She cited tragic examples of such deadly combinations. She also has a special perspective, having raised her children in the community near Columbine High School in Colorado, USA, site of the 1999 tragedy that was rooted in bullying.

Coloroso defined bullying as a "conscious, willful, and deliberate hostile activity, intended to harm." Yet despite the hostility, bullying is about contempt, which psychologically enables the bully to hurt others, whether physically or emotionally, without feeling empathy, compassion, or shame. Coloroso has compiled a list of seven steps to encourage more appropriate behavior on the part of the bully:

  • Disciplining (including restitution, resolution, and reconciliation);
  • Developing "do good" opportunities;
  • Encouraging empathy;
  • Teaching friendship skills
  • Supervising television viewing, video games, and computer time;
  • Occupying with activities that are more beneficial, enjoyable, and motivating;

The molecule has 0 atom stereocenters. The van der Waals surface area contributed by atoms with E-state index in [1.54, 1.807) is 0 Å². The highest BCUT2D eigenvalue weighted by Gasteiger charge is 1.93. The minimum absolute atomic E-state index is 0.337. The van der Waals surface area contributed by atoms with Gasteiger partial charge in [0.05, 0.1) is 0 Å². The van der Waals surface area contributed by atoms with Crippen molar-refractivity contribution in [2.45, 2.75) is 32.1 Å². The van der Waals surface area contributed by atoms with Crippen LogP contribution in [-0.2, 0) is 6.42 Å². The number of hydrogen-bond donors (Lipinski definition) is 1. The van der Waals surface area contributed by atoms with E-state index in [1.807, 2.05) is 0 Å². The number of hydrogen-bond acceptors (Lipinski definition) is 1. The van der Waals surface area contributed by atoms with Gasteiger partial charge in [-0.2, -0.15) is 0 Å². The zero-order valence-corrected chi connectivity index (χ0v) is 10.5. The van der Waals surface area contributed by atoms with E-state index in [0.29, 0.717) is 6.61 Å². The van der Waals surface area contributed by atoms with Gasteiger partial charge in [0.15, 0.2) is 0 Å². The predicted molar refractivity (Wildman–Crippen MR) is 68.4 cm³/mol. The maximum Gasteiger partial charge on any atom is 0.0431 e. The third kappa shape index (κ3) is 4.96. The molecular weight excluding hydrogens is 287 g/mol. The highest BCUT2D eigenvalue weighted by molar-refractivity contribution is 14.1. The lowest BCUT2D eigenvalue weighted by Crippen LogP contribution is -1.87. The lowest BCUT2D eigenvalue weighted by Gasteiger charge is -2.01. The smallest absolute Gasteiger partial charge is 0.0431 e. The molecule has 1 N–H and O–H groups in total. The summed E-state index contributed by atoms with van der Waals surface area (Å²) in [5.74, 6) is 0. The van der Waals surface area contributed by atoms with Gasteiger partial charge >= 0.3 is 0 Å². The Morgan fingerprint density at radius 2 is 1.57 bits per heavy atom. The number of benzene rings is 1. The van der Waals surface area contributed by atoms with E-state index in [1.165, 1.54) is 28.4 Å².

• Instructing in ways to "will good."

Regarding the bullied, Coloroso described how each "was singled out to be the object of scorn...merely because he or she was different in some way." I spent seventh grade being bullied, and I acknowledged her point in my own experience. I matured more slowly than the others in my small class, not yet wearing makeup or shaving my legs as the rest of the girls did. The bully in my case, an eighth-grader, pretended to be interested in me romantically and kept taunting me to date him. Coloroso differentiates teasing from taunting in that teasing is:

Not intended to hurt the other person, maintains the basic dignity of everyone involved, and is discontinued when the person teased becomes upset or objects to the teasing.
Taunting is:
Intended to harm, is meant to diminish the sense of self-worth of the target, and continues especially when the targeted kid becomes distressed or objects to the taunt.

Despite my obvious trembling and inability to look the bully in the eye, the mockery continued, much to the delight of some bystanders. Coloroso explains that bystanders are: